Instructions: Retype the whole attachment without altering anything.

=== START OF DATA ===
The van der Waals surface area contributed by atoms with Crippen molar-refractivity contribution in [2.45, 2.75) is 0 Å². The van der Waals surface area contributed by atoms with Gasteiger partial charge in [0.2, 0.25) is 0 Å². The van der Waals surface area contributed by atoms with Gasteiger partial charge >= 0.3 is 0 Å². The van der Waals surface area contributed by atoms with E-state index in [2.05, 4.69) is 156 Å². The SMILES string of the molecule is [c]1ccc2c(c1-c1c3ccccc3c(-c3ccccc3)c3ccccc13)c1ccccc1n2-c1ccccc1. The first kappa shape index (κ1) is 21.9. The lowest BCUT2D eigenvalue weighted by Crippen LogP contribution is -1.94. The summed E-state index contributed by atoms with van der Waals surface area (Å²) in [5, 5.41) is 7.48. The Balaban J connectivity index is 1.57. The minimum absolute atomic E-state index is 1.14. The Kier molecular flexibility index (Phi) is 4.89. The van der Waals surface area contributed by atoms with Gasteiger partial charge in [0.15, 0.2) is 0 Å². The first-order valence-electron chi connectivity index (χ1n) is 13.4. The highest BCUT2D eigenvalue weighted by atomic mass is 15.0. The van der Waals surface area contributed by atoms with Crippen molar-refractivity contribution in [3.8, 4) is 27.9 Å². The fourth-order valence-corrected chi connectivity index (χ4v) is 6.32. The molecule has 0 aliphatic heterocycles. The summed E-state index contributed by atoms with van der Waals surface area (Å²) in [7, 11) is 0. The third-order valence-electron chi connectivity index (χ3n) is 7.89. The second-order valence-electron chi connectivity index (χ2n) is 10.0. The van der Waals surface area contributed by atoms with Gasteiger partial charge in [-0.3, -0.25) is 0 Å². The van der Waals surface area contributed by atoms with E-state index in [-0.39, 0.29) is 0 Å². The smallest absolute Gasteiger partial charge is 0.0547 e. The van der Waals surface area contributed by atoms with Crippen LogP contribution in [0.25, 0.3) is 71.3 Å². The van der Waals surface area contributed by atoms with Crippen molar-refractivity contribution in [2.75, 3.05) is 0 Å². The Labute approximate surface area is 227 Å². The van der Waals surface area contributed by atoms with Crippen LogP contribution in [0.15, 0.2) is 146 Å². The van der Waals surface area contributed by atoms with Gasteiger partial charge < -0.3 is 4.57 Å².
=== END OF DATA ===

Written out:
The van der Waals surface area contributed by atoms with Crippen molar-refractivity contribution in [2.45, 2.75) is 0 Å². The van der Waals surface area contributed by atoms with Gasteiger partial charge in [0.2, 0.25) is 0 Å². The van der Waals surface area contributed by atoms with Gasteiger partial charge >= 0.3 is 0 Å². The van der Waals surface area contributed by atoms with E-state index in [2.05, 4.69) is 156 Å². The SMILES string of the molecule is [c]1ccc2c(c1-c1c3ccccc3c(-c3ccccc3)c3ccccc13)c1ccccc1n2-c1ccccc1. The first kappa shape index (κ1) is 21.9. The lowest BCUT2D eigenvalue weighted by Crippen LogP contribution is -1.94. The summed E-state index contributed by atoms with van der Waals surface area (Å²) in [5, 5.41) is 7.48. The Balaban J connectivity index is 1.57. The minimum absolute atomic E-state index is 1.14. The Kier molecular flexibility index (Phi) is 4.89. The van der Waals surface area contributed by atoms with Gasteiger partial charge in [0.15, 0.2) is 0 Å². The first-order valence-electron chi connectivity index (χ1n) is 13.4. The highest BCUT2D eigenvalue weighted by atomic mass is 15.0. The van der Waals surface area contributed by atoms with Crippen molar-refractivity contribution in [3.8, 4) is 27.9 Å². The fourth-order valence-corrected chi connectivity index (χ4v) is 6.32. The molecule has 0 aliphatic heterocycles. The summed E-state index contributed by atoms with van der Waals surface area (Å²) in [7, 11) is 0. The third-order valence-electron chi connectivity index (χ3n) is 7.89. The second-order valence-electron chi connectivity index (χ2n) is 10.0. The van der Waals surface area contributed by atoms with Gasteiger partial charge in [-0.3, -0.25) is 0 Å². The van der Waals surface area contributed by atoms with E-state index in [-0.39, 0.29) is 0 Å². The smallest absolute Gasteiger partial charge is 0.0547 e. The van der Waals surface area contributed by atoms with Crippen LogP contribution in [0.25, 0.3) is 71.3 Å². The van der Waals surface area contributed by atoms with Crippen molar-refractivity contribution in [2.75, 3.05) is 0 Å². The Labute approximate surface area is 227 Å². The van der Waals surface area contributed by atoms with Crippen LogP contribution in [0.15, 0.2) is 146 Å². The van der Waals surface area contributed by atoms with Gasteiger partial charge < -0.3 is 4.57 Å².